Eternal Lawyer: A Legal Biography of Cicero

Eternal Lawyer: A Legal Biography of Cicero

Eternal Lawyer: A Legal Biography of Cicero

Eternal Lawyer: A Legal Biography of Cicero

Excerpt

Judge Wilkin has done us a great service. He has convinced us that Cicero was not, after all, a political opportunist, a trimmer, but a Roman patriot whose attitudes and actions were invariably determined by his legal training. He was always the lawyer.

As an orator, he was supreme. Oratory is the art of persuasion and Cicero spoke on almost numberless occasions with almost invariable success. Even after nearly two thousand years, the best of his speeches still stir us with the majesty of their diction and their appeal to the deep laid foundation of human rights--that beacon light of Cicero's life the ius gentium.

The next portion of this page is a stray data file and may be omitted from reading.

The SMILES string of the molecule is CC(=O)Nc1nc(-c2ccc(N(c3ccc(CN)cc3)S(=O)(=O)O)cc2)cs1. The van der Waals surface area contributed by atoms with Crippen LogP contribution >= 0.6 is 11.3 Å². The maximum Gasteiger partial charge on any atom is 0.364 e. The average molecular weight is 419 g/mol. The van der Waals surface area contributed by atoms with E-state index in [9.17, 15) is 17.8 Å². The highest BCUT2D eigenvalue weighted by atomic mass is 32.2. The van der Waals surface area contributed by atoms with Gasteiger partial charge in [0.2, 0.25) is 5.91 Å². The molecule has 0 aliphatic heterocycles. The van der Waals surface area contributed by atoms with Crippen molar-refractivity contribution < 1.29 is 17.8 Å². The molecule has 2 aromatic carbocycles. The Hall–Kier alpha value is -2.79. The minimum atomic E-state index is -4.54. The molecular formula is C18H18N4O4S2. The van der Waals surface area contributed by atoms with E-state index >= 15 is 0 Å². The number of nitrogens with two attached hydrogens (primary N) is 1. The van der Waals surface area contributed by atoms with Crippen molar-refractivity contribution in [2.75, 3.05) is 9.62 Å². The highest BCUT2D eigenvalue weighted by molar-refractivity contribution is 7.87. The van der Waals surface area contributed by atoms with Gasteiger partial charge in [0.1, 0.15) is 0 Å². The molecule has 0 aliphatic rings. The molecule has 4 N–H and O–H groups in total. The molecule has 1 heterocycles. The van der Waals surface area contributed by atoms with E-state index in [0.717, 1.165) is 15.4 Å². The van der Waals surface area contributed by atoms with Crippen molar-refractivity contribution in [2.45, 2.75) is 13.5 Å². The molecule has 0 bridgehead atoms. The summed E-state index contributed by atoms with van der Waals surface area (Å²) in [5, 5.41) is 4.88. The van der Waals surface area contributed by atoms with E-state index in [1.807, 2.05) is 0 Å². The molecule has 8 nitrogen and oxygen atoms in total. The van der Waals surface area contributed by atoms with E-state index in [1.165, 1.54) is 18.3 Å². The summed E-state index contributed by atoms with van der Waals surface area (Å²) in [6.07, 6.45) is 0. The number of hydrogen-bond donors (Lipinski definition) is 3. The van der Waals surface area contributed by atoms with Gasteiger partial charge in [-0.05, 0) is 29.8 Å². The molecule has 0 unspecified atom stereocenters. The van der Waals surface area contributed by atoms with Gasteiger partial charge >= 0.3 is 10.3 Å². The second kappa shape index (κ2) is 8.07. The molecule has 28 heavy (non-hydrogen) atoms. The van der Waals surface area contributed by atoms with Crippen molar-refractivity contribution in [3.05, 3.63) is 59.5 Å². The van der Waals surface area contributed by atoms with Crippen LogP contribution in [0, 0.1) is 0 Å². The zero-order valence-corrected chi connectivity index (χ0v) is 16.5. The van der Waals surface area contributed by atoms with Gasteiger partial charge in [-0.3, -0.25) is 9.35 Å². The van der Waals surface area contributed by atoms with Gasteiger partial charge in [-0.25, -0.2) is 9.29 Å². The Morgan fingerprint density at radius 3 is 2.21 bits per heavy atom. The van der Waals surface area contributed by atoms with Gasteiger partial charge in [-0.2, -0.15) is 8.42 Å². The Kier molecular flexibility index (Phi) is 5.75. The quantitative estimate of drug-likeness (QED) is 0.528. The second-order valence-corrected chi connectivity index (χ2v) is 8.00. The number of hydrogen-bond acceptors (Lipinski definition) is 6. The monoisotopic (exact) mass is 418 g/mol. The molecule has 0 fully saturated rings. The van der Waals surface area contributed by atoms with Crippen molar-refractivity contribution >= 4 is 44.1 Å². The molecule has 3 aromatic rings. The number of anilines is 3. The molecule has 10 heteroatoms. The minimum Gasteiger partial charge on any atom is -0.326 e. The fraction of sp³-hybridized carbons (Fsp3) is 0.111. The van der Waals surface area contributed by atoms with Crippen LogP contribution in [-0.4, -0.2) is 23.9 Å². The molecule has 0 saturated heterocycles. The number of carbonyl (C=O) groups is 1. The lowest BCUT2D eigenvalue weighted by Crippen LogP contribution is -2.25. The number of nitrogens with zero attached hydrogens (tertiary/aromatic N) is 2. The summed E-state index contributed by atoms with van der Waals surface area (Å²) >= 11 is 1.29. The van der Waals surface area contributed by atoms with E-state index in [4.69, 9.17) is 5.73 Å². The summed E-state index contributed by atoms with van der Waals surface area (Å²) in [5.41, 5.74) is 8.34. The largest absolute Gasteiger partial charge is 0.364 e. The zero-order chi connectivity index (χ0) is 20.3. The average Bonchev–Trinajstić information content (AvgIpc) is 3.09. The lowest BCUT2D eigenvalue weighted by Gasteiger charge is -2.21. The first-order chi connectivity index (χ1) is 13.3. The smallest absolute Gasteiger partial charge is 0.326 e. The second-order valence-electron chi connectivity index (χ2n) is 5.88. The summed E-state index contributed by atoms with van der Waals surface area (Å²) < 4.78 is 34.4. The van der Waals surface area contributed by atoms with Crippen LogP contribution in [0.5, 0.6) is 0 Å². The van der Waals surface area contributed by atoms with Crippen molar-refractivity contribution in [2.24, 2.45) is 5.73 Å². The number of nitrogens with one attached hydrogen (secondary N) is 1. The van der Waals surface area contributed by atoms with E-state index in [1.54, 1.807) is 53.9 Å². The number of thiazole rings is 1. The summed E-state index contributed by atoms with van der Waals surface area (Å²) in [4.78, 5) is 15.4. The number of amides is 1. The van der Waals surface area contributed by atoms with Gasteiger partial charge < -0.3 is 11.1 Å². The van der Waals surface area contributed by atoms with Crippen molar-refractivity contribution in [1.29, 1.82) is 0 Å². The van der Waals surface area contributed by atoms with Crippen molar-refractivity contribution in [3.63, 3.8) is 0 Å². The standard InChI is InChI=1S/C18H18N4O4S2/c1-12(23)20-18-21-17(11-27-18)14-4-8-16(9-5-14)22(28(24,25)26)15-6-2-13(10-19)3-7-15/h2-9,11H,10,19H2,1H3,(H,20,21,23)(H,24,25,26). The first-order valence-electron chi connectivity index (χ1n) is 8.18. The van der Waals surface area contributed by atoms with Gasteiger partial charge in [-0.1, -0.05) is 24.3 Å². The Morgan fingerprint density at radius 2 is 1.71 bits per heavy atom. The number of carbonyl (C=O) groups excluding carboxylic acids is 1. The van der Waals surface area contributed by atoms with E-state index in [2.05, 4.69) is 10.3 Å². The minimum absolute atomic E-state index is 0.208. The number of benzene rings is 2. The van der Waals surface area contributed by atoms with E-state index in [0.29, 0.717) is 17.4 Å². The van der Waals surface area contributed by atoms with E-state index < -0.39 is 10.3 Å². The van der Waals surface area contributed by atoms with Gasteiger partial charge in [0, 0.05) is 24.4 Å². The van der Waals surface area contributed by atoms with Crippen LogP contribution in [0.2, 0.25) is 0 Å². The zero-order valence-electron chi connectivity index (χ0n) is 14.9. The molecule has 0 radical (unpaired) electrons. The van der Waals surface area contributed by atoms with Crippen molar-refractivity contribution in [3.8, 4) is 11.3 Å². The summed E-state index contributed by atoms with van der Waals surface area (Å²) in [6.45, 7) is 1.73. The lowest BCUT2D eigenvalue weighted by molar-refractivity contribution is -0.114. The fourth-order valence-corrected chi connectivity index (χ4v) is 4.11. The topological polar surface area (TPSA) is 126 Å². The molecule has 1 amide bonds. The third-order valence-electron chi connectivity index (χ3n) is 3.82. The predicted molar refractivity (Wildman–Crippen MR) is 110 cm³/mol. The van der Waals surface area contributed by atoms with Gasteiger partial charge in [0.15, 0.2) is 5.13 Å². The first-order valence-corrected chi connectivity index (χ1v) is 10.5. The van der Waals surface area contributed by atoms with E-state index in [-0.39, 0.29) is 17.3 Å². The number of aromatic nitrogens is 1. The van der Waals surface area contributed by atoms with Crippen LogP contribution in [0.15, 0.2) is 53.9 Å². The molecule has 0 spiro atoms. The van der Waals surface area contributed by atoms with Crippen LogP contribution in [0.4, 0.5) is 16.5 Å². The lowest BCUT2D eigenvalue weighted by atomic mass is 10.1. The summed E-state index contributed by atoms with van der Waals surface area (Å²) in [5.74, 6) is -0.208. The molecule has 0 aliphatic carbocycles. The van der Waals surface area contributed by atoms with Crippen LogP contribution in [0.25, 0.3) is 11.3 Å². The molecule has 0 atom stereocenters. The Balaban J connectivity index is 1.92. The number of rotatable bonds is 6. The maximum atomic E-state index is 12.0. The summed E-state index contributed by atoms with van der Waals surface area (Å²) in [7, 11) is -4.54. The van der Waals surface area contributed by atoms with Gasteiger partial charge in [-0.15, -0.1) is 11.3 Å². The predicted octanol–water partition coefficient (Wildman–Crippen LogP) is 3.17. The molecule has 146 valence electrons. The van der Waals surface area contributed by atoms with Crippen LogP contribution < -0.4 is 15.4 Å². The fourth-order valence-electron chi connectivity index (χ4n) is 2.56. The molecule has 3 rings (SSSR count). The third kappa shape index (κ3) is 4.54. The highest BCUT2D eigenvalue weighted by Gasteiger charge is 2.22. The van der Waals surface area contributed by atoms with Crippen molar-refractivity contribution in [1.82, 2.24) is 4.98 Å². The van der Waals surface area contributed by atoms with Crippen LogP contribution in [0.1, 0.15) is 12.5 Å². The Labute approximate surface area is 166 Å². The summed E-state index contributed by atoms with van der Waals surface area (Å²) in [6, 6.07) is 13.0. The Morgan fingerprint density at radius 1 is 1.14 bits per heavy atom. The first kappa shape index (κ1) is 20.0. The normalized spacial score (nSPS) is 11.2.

As a correspondent, Cicero has served as a model for countless generations of letter writers. The great man at ease is still great--perhaps a little querulous as age and failure confront him--but still witty and kindly.

His philosophical paraphrases of Plato are worthy of the great originals. To him, and not to the Greeks, we owe our philosophic terminology. And as a teacher of rhetoric and oratory, he is still the final authority. One may well apply to him as the author of the de Oratore, Dante's description of Aristotle--the "Master of them that know."

No man has ever touched the keys that control the cadences of the monumental Roman speech as has Cicero. Words, phrases, clauses and sentences fail into place at his touch, and the sentences that they build rise into paragraphs that in their orderly sequence have the purposeful directness of the straight and level Roman roads, the sta-

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